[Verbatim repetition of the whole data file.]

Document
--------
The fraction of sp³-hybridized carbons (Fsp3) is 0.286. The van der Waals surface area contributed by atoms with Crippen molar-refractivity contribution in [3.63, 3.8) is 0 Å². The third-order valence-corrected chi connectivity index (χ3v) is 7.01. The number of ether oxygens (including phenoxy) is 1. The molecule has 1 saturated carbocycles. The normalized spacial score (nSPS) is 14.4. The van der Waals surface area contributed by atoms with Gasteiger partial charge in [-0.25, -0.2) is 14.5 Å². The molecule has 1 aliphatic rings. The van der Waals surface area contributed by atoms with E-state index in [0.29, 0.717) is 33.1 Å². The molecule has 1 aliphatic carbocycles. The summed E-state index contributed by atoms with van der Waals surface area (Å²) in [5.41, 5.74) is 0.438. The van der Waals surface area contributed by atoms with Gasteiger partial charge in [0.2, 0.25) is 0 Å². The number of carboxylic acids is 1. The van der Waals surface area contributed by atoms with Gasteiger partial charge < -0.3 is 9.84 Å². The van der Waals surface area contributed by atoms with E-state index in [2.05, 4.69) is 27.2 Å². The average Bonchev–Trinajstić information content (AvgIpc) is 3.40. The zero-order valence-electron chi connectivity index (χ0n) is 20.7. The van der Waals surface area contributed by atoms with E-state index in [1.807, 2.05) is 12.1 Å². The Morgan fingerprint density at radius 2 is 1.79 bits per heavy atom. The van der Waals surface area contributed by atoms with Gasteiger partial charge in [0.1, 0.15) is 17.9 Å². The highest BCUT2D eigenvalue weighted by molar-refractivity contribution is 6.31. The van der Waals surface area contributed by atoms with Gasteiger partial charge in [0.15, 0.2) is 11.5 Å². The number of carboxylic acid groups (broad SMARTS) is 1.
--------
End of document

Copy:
The fraction of sp³-hybridized carbons (Fsp3) is 0.286. The van der Waals surface area contributed by atoms with Crippen molar-refractivity contribution in [3.63, 3.8) is 0 Å². The third-order valence-corrected chi connectivity index (χ3v) is 7.01. The number of ether oxygens (including phenoxy) is 1. The molecule has 1 saturated carbocycles. The normalized spacial score (nSPS) is 14.4. The van der Waals surface area contributed by atoms with Gasteiger partial charge in [-0.25, -0.2) is 14.5 Å². The molecule has 1 aliphatic rings. The van der Waals surface area contributed by atoms with E-state index in [0.29, 0.717) is 33.1 Å². The molecule has 1 aliphatic carbocycles. The summed E-state index contributed by atoms with van der Waals surface area (Å²) in [5.41, 5.74) is 0.438. The van der Waals surface area contributed by atoms with Gasteiger partial charge in [0.2, 0.25) is 0 Å². The number of carboxylic acids is 1. The van der Waals surface area contributed by atoms with Gasteiger partial charge < -0.3 is 9.84 Å². The van der Waals surface area contributed by atoms with E-state index in [2.05, 4.69) is 27.2 Å². The average Bonchev–Trinajstić information content (AvgIpc) is 3.40. The zero-order valence-electron chi connectivity index (χ0n) is 20.7. The van der Waals surface area contributed by atoms with E-state index in [1.807, 2.05) is 12.1 Å². The Morgan fingerprint density at radius 2 is 1.79 bits per heavy atom. The van der Waals surface area contributed by atoms with Gasteiger partial charge in [0.1, 0.15) is 17.9 Å². The highest BCUT2D eigenvalue weighted by molar-refractivity contribution is 6.31. The van der Waals surface area contributed by atoms with Gasteiger partial charge in [0.15, 0.2) is 11.5 Å². The number of carboxylic acid groups (broad SMARTS) is 1.